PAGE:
b.v.krishna pernamitta

php developer,

This conversation is closed.

catalyst role in reactions

Catalysts acts like a mediator where chemicals can’t react by they themselves. (Amount of catalyst before and after reaction will be unaltered).
Any compound reacts to get noble stabilization. Depending on their oxidizing n reducing powers to attain stability. In real sense, depending upon their dominating power, most oxidizing n most reducing will react fastly comparatively as there is greater need for them.
When A & B has to react, the catalyst C goes and reacts with A (or B), C-A bond is formed, then this reacts with B., finally A-B bond is formed, C position is unaltered. … … … C has much ability to react with A than B., means C is reactive, has more reactive power (more need for bond!!!). If so, then A-C bond should be ultimate climax of the drama!!! Why C came back!!!

  • thumb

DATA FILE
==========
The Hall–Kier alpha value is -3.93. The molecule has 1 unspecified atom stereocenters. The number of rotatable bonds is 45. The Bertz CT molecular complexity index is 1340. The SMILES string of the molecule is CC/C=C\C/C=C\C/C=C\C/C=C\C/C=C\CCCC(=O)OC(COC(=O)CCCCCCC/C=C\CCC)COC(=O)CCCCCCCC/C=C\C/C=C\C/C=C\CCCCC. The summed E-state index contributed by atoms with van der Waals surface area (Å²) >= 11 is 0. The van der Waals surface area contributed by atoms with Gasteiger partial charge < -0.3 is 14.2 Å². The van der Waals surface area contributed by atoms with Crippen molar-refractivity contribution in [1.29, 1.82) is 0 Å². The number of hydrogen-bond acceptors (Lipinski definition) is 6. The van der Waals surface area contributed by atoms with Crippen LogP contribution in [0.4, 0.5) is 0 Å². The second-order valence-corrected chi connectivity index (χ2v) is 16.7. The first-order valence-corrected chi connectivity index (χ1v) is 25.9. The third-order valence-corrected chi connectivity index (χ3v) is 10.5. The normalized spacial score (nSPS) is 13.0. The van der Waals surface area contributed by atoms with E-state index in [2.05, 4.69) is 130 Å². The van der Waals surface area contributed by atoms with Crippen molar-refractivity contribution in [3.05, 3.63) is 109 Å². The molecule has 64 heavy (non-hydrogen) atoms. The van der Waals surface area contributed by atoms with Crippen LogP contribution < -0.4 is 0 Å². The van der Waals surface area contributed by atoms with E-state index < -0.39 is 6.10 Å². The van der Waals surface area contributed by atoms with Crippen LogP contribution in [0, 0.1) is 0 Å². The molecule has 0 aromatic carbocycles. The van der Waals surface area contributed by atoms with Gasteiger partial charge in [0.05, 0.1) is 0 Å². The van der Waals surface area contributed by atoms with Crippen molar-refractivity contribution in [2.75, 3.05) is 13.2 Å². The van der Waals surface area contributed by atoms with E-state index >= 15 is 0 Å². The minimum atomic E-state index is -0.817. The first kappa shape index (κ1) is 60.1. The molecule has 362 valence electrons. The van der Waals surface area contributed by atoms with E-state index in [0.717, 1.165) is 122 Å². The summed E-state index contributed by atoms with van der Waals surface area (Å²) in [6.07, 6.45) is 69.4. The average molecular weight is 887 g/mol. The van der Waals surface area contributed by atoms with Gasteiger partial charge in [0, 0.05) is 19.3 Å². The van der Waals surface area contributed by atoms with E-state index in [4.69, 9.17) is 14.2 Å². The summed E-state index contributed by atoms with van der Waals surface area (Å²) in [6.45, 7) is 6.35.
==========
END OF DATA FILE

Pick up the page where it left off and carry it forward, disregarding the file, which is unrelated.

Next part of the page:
Sep 14 2012: The catalyst speeds up the reaction by temporarly forming a molecular species that is more stable than the transition state but less stable than the product. As you stated if the catalyst forms the C-A bond and this bond is more stable than the product then it would cease to be the catalyst and the product would simply be C-A. Between reactant and product there is always a molecular species which represents a moment when the reactant transitions to product, it is neither the reactant nor the product, but a short lived transition state where chemical bonds are breaking and forming. This transition state is very short lived but it represents a high energy barrier from reactant to product in many chemical reactions. A catalyst will lower this energy barrier by temorarily forming an alternative transition state with a temporary intermediate such as C-A. This intermediate will break down to make the same final product A-B.